After reading

*Comprehending Math,*I decided to ask students three essential questions while solving problems. Those questions are only a few that I took from*Arthur Hyde's Braided Model.*Those three questions help students to break down a word problem, understand it and develop strategies for solving. As a classroom teacher, you can turn these questions into a routine every time they come across word problems. Students can write down their responses or simply exchange ideas to help others lead to a solution.Here is an example: The sum of three numbers is 98. The ratio of the first to
the second is 2:3, and the ratio of the second to the third is 5:8. What is the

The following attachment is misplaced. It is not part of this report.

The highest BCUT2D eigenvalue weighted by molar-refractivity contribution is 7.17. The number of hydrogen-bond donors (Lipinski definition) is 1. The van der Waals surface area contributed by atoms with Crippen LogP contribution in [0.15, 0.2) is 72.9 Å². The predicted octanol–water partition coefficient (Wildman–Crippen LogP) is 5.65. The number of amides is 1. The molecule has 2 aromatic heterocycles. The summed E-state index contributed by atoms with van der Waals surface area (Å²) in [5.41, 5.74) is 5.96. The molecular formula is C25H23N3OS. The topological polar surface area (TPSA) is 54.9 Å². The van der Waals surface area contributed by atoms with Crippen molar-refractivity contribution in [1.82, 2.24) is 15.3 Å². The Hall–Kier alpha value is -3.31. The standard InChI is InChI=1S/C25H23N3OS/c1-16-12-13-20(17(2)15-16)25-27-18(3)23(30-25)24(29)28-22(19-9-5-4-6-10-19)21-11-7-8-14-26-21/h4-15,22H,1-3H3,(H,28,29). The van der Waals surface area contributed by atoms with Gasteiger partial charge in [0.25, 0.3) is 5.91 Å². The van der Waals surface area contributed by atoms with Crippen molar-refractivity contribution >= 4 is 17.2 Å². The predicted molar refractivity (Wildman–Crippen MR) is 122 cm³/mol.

value of the second number?

1) WHAT DO I KNOW FOR SURE?

*Sample response: I know that the sum of the three numbers in 98. The ratio of the first number to the second is 2 to 3 and the ratio of the second number to the third is 5 to 8.*

2) WHAT DO I WANT TO KNOW, FIGURE OUT OR DO?

*Sample response: We would like to know what the second number is.*

3) HOW CAN I SOLVE THIS PROBLEM?

*Sample response: Since the second number is mentioned twice, I need to find the greatest common multiple of 3 and 5 and then represent the numbers as algebraic expressions. GCF (3,5)=15 so I can use the following expressions for each number:*

*Number one= 10x*

*Number two = 15x*

*Number three= 24x*

*You can see that these numbers will satisfy the ratios mentioned in the problem:*

*(10 to 15 is same as 2 to 3) and (15 to 24 is same as 5 to 8)*

*I will then add these three expressions 10x+15x+24x = 49x*

*Since 49x = 98 x=2 and now we can tell the numbers are 20, 30 and 48 respectively.*

## No comments:

## Post a Comment